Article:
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The vote counting has slowed to a crawl across three critical states.

The vote count slowed to a crawl across the states most likely to decide the presidency, leaving Joseph R. Biden Jr. tantalizingly close to the 270 electoral votes he needs to become president-elect, but without a clear sense of when he might reach that number.

The Keystone State remains Mr. Biden’s clearest path to victory; a win there would be enough to call the entire race in his favor. He slowly built a lead of more than 28,800 votes by Saturday morning, with about 100,000 absentee ballots still to count. He has won more than three-quarters of the absentee votes counted so far.

There’s no obvious path to victory for Mr. Trump in the state, so it is not clear why the networks have not called the state in Mr. Biden’s favor. One possibility is that the networks are waiting, as they often do, for Mr. Biden to build a lead outside the margin of a recount — in Pennsylvania, that is half a percentage point. That level of caution may be particularly appropriate in the case of mail-in ballots, which could conceivably be rejected or segregated.

The networks will also consider the state’s 100,000 or so provisional ballots, cast by people who could not be verified as eligible when they showed up to vote, before making a projection. Typically, these ballots lean overwhelmingly Democratic, but that is at least somewhat complicated by the unusually heavy Republican vote on Election Day this year.

There’s no telling how quickly Mr. Biden will amass a large enough lead for news organizations to call him the winner in Pennsylvania. But he has another path to a victory if Pennsylvania’s count continues to drag out: If he wins both Nevada and Arizona, he does not need Pennsylvania to reach 270 electoral votes.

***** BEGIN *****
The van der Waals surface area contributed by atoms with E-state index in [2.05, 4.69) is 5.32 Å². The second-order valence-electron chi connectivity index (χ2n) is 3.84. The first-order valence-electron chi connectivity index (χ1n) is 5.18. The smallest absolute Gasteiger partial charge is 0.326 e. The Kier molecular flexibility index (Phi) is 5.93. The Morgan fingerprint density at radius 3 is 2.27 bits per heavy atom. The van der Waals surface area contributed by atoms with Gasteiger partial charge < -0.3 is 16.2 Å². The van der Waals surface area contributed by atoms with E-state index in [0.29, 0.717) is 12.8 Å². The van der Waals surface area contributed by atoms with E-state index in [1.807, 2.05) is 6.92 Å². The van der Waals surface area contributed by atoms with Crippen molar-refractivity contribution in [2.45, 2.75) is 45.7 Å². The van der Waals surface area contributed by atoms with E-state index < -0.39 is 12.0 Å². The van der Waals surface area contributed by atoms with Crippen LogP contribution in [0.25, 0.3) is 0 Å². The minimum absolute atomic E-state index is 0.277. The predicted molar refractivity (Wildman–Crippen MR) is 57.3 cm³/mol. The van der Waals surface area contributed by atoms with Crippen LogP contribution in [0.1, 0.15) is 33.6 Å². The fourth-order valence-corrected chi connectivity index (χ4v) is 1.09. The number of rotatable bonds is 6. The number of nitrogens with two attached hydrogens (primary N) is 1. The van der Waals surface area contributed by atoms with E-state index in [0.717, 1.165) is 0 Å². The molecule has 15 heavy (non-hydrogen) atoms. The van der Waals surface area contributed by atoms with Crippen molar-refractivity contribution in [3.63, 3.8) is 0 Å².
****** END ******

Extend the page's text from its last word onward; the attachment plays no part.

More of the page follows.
Mr. Biden already has a nearly two-point lead over Mr. Trump in Nevada, and the outstanding vote — most of it in Clark County, which includes Las Vegas — appears likely to break toward Mr. Biden. The Nevada secretary of state, Barbara Cegavske, said that many of the remaining votes were mail-in ballots, which have so far broken to Mr. Biden by a wide margin. The rest are a mix of provisional ballots and ballots from same-day registrants, which could be more competitive but seem unlikely to help Mr. Trump eat into Mr. Biden’s lead.

In Arizona, Mr. Biden leads by roughly 29,860 votes, with about 140,000 votes to count. But it is tight: Mr. Trump will need to win what’s left by approximately 20 percent to overtake Mr. Biden, and he has led by nearly as much in the late count.

Most of the remaining votes are in Maricopa County, which includes Phoenix. Mr. Biden fared better in Friday’s Maricopa ballots than he did Thursday’s, perhaps reflecting a gradual shift toward counting ballots that were dropped off on Election Day, which have tended to be more Democratic. If Mr. Biden continues to improve in the count, Mr. Trump’s path to win the state will start to narrow — possibly enough to allow a projection.

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